The Bigs


Review by Matt Paprocki

2K Sports


Graphics: 8

Sound: 8

Gameplay: 8

Overall: 8


From the “it should be obvious” department comes the second attempt at capturing the national pastime on the Wii. The Bigs is certainly suited for the hardware, and the controls make it loads of fun to play, though some significant tweaking is needed in places. Missing features also drop this version of 2K Sport’s new series down a notch.

Without a season mode, it’s the Rookie Challenge taking center stage. Here you’ll create a character and take him through various competitive challenges. The five inning standard gameplay makes for fun and non-tiring sessions, while the mini-games that build the created player’s stats work wonderfully with the controller.

While it's arcade style baseball, there’s unquestionably more depth and skill required compared to Wii Sports. Expected motions to pitching and batting are logical. Response to the players' movements are spot on, and adds the extra boost the Wii version needs to one up its competition on the Xbox 360 and PlayStation3.

Unfortunately, the control scheme is needlessly complicated in places, and going so far as to require a nun chuck attachment at all times. It would have lessened the depth, but there are some obvious control schemes that could have easily eliminated the need for the cord. You can’t fully swing the Remote like a bat when holding on to the nun chuck, and it’s definitely a hindrance to the overall experience.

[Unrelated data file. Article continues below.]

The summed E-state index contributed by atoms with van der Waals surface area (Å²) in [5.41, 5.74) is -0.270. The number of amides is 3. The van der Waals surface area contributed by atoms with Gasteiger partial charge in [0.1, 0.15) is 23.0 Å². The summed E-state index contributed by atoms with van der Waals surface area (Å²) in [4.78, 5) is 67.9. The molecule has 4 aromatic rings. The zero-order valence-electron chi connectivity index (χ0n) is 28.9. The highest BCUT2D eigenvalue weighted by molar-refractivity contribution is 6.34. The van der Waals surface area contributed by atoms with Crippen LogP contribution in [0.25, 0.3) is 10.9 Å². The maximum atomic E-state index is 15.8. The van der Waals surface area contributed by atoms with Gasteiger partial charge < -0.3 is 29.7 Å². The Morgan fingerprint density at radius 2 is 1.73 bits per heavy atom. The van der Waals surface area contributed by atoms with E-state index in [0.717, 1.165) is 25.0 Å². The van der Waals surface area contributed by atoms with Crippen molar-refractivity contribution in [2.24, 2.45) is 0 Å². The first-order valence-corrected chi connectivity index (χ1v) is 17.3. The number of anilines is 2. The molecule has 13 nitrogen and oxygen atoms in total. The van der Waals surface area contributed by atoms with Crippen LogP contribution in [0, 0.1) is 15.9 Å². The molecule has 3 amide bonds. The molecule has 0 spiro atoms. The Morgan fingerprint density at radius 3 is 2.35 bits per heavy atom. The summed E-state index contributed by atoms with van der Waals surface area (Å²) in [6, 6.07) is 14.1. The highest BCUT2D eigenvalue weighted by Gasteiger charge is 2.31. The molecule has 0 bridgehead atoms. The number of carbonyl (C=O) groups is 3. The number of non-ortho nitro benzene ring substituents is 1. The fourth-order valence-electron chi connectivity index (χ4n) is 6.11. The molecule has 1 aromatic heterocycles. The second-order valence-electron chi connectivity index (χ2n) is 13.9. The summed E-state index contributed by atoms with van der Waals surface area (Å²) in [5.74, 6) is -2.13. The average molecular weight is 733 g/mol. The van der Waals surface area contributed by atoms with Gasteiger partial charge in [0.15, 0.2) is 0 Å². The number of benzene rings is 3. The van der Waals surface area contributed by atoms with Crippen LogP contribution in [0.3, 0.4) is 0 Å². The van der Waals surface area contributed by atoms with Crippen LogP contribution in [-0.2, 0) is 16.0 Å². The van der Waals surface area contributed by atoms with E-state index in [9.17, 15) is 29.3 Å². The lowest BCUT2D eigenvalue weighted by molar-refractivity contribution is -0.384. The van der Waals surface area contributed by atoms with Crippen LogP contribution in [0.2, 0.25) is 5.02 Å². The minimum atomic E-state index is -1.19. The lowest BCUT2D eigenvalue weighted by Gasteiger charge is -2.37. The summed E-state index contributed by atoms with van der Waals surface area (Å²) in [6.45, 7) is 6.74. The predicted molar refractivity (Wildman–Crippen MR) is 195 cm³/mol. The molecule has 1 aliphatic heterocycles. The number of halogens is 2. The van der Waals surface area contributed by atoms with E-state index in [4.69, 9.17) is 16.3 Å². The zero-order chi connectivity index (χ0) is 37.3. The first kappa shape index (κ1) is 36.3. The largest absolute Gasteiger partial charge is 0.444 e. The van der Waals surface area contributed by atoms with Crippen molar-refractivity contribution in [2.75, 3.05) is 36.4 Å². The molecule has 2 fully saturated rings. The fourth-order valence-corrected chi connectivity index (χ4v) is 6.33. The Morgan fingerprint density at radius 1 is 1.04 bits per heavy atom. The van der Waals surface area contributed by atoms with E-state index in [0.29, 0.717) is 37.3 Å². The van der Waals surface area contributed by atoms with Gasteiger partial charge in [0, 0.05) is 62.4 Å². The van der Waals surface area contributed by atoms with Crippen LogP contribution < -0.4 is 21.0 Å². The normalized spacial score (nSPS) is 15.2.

The only purpose for the attachment is to aim your swing in terms of where in the field you want the hit to go. Why not simply move this to the d-pad for a general direction? This is an arcade style title anyway.

For pitching, you’ll need to aim the general pitch location. Did the development team forget motion controls allow for aiming with the Remote? Why not let the player point right at the screen before they begin the pitch motion? There’s a wonderful touch that requires the player to move their wrist to throw breaking balls, and convenient on-screen guide makes sure you’re always aware of what motions produce what.

Fielding also ends up as a sore spot. Again, the d-pad would be perfect for throwing to each base, yet an inconsistent and frustrating motion in time with the release of the A button is needed to complete the task at hand. You’ll miss far too easy outs at first.

The Wii edition also drops two features from other current generation versions. Online play will be the deal breaker for those looking for tighter competition once the occasionally aggravating AI takes over. The second deletion is the Home Run Pinball mode, a fun mini-game placing batters in Times Square to deal out damage on New York’s lights.

Even with the oddball control setup, it remains the advantage the Wii version carries with it over counterparts on the PS3 and 360. Hitting a button is no replacement for actually swinging the Remote or physically flinging a slider right past Alex Rodriguez. The other choices, or lack thereof, keep it on equal ground.


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Last updated: Monday, August 20, 2007 09:55 PM